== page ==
Federal Rule of Civil Procedure 69(a) governs execution proceedings in federal courts. It provides that
[t]he procedure on execution, in proceedings supplementary to and in aid of a judgment, and in proceedings on and in aid of execution shall be in accordance with the practice and procedure of the state in which the district court is held, existing at the time the remedy is sought, except that any statute of the United States governs to the extent that it is applicable.
We therefore begin our analysis with California law.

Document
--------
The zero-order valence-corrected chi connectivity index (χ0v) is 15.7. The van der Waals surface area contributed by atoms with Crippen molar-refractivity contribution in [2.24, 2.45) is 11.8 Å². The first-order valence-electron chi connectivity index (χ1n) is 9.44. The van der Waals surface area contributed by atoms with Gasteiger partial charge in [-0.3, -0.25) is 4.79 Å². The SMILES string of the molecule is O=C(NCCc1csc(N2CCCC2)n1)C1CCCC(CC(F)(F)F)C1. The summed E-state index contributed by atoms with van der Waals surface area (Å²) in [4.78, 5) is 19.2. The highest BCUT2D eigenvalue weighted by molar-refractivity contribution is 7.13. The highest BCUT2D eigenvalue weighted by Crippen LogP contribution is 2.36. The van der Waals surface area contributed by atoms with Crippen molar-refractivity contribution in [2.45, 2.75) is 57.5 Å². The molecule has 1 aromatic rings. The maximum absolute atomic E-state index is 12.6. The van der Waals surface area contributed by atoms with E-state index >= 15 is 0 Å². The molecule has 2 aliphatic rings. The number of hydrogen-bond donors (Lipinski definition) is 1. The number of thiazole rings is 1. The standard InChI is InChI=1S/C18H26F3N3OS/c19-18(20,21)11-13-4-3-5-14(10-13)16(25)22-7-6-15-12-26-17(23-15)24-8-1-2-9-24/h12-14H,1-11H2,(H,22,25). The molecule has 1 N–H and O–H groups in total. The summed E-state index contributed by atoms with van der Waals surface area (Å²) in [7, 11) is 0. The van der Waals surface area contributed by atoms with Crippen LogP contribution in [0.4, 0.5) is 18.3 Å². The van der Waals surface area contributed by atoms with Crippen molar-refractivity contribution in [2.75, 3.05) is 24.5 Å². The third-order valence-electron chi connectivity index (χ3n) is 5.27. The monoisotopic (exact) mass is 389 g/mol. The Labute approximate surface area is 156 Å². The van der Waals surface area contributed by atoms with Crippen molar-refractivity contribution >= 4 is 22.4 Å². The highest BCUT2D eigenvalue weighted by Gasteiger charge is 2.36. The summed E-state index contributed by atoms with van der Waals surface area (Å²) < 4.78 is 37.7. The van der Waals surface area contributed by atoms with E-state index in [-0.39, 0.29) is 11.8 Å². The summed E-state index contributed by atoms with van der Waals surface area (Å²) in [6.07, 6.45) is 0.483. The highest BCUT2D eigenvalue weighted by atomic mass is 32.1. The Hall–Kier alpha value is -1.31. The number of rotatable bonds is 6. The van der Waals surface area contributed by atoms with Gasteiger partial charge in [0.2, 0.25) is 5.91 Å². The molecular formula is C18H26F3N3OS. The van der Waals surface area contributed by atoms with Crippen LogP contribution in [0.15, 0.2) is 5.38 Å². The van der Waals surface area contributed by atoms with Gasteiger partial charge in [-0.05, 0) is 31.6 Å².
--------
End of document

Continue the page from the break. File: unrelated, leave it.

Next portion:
California enacted in 1982 a revised comprehensive scheme governing the enforcement of judgments, the Enforcement of Judgments Law ("EJL"), which is codified as Title 9 of California's Code of Civil Procedure. The law includes an entire division on the enforcement of money judgments. See Cal.Civ.Proc. §§ 695.010 et seq. The EJL makes all property of a judgment debtor subject to enforcement of the judgment and allows enforcement by levy against that property, including a debtor's deposit accounts. Cal.Civ.Proc. §§ 695.010, 699.710, 699.080(a)(5). The manner in which a judgment creditor can levy upon a deposit account is specifically set forth: "[T]o levy upon a deposit account, the levying officer shall personally serve a copy of the writ of execution and a notice of levy on the financial institution with which the deposit account is maintained." Cal.Civ.Proc. § 700.140(a). The general provisions of the EJL further provide that "if a writ, notice, order, or other paper is required to be personally served under...